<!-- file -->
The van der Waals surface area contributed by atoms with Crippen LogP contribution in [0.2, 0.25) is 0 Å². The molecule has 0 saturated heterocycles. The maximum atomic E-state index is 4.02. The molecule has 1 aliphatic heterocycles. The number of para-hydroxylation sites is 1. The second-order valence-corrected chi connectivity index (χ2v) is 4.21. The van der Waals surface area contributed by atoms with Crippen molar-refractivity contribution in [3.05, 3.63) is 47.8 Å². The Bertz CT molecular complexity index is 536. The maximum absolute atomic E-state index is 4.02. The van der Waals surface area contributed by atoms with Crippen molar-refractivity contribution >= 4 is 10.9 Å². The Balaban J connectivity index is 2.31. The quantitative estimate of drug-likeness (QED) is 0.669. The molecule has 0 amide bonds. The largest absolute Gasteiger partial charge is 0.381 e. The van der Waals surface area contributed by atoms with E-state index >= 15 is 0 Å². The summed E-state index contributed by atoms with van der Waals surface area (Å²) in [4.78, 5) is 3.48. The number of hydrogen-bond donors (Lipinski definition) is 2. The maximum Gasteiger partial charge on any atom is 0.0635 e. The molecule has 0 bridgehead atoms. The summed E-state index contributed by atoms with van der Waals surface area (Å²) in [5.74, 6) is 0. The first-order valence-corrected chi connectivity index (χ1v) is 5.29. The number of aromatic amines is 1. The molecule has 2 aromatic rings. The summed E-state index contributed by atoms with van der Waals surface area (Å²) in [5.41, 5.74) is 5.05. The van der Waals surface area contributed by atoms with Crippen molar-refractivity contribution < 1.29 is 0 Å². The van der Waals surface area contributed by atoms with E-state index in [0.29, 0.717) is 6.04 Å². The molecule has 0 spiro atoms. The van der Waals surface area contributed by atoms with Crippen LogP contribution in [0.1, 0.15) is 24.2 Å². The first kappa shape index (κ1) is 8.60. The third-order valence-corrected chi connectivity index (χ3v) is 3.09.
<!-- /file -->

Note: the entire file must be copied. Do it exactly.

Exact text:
The van der Waals surface area contributed by atoms with Crippen LogP contribution in [0.2, 0.25) is 0 Å². The molecule has 0 saturated heterocycles. The maximum atomic E-state index is 4.02. The molecule has 1 aliphatic heterocycles. The number of para-hydroxylation sites is 1. The second-order valence-corrected chi connectivity index (χ2v) is 4.21. The van der Waals surface area contributed by atoms with Crippen molar-refractivity contribution in [3.05, 3.63) is 47.8 Å². The Bertz CT molecular complexity index is 536. The maximum absolute atomic E-state index is 4.02. The van der Waals surface area contributed by atoms with Crippen molar-refractivity contribution >= 4 is 10.9 Å². The Balaban J connectivity index is 2.31. The quantitative estimate of drug-likeness (QED) is 0.669. The molecule has 0 amide bonds. The largest absolute Gasteiger partial charge is 0.381 e. The van der Waals surface area contributed by atoms with E-state index >= 15 is 0 Å². The summed E-state index contributed by atoms with van der Waals surface area (Å²) in [4.78, 5) is 3.48. The number of hydrogen-bond donors (Lipinski definition) is 2. The maximum Gasteiger partial charge on any atom is 0.0635 e. The molecule has 0 bridgehead atoms. The summed E-state index contributed by atoms with van der Waals surface area (Å²) in [5.74, 6) is 0. The first-order valence-corrected chi connectivity index (χ1v) is 5.29. The number of aromatic amines is 1. The molecule has 2 aromatic rings. The summed E-state index contributed by atoms with van der Waals surface area (Å²) in [5.41, 5.74) is 5.05. The van der Waals surface area contributed by atoms with Crippen molar-refractivity contribution < 1.29 is 0 Å². The van der Waals surface area contributed by atoms with E-state index in [0.29, 0.717) is 6.04 Å². The molecule has 0 spiro atoms. The van der Waals surface area contributed by atoms with Crippen LogP contribution in [0.1, 0.15) is 24.2 Å². The first kappa shape index (κ1) is 8.60. The third-order valence-corrected chi connectivity index (χ3v) is 3.09.